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posted by hubie on Wednesday September 21, @08:35AM   Printer-friendly
from the buh-bye-night-sky dept.

The imminent launch of a BlueWalker satellite, with a giant phased array antenna, portends a brightening night sky:

The prototype of a new constellation of extremely bright Earth-orbiting satellites is due to launch in early- to mid-September. The AST SpaceMobile company plans to orbit more than 100 of these spacecraft by the end of 2024. Astronomers at the Vera Rubin Observatory and the International Astronomical Union's Centre for the Protection of Dark and Quiet Skies from Satellite Constellation Interference (IAU CPS) are concerned because these new spacecraft will interfere with celestial observations, adding to the problems already caused by other constellations.

The first member of this new group, called BlueWalker 3, will feature a giant antenna array covering an area of 64 square meters (689 square feet). Observers on the ground will see bright sunlight reflected from this structure. After on-orbit tests of BlueWalker 3 are completed, the operational satellites, called BlueBirds, will be launched. BlueBirds may produce even more glaring light pollution since they are significantly larger. The commercial appeal of these satellites is that they will link directly to cell phones without the need of a cell tower. AST SpaceMobile has already secured a license from the Federal Communications Commission to test the prototype.

[...] Other bright satellites are waiting in the wings: 30,000 second-generation Starlink satellites are currently awaiting FCC approval. Like the BlueBirds, the new Starlinks may carry antennas for direct connection to cell phones; the antennas are slightly smaller at "only" 25 square meters, but the satellites would be far more numerous than the BlueBird constellation. That development would be very bad news for astronomy.

BlueWalker 3 is expected to be among the brightest objects in the night sky after the antenna unfolds. Amateur astronomers can help record this satellite's brightness, bringing awareness to bright satellites' effects on our night sky and on astronomy.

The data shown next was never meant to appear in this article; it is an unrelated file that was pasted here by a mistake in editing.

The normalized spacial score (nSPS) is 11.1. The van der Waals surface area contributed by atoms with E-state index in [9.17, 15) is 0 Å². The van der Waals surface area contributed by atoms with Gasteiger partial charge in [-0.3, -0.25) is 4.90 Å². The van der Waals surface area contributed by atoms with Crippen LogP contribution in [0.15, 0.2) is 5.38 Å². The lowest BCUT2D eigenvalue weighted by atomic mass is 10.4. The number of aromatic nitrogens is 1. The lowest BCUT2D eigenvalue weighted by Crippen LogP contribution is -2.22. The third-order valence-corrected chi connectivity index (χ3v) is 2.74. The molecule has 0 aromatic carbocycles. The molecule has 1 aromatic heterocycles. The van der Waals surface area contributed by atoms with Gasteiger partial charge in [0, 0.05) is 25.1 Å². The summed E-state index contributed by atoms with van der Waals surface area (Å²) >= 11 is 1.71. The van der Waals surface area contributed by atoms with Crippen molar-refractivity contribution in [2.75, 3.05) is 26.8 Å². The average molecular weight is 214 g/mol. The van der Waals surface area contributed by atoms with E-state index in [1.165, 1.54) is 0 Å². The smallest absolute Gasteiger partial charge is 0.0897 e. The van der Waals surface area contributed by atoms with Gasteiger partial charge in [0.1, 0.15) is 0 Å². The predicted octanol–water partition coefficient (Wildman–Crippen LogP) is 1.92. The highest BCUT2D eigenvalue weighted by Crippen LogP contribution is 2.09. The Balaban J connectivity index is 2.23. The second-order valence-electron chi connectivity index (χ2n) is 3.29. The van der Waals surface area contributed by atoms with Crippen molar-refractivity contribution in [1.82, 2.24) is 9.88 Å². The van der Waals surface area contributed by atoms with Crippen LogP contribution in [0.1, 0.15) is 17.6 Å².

[...] Astrophotographers can also play an important role in the study of artificial satellites, by uploading celestial images impacted by satellite streaks to the TrailBlazer website. Meredith Rawls and Dino Bektešević (both at University of Washington) are developing this data archive as part of the IAU's response to the problems posed by spacecraft. Trailblazer stores the impacted images and records selected metadata, so users can search for satellite-streaked images by date, location, and other parameters such as sky position and telescope.

See also:
    AST SpaceMobile video describing the phased array satellite.
    NASA APOD showing satellite streaks over a two hour period.

Previously:
    SpaceX Has Had 'Promising Conversations' With Apple About iPhone Satellite Service
    AST SpaceMobile Gets US Approval to Test Satellite-based Cellular Broadband


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  • (Score: 0) by Anonymous Coward on Wednesday September 21, @10:26PM

    by Anonymous Coward on Wednesday September 21, @10:26PM (#1272903)

    That sounds like something akin to a lock-in amplifier technique where you're using the heartbeat as your oscillator and contributions from anything not correlated with your oscillator attenuate out. It is a wonderful technique, but doesn't seem to be very well known amongst even many of my colleagues who work in labs. There are some techniques like this where I understand the math behind it, and even worked through derivations of the math, but when you see it off the paper and working in a lab do still feel a bit like magic. Especially this going back and forth between the time and frequency domains (or pixel and spatial frequency domains).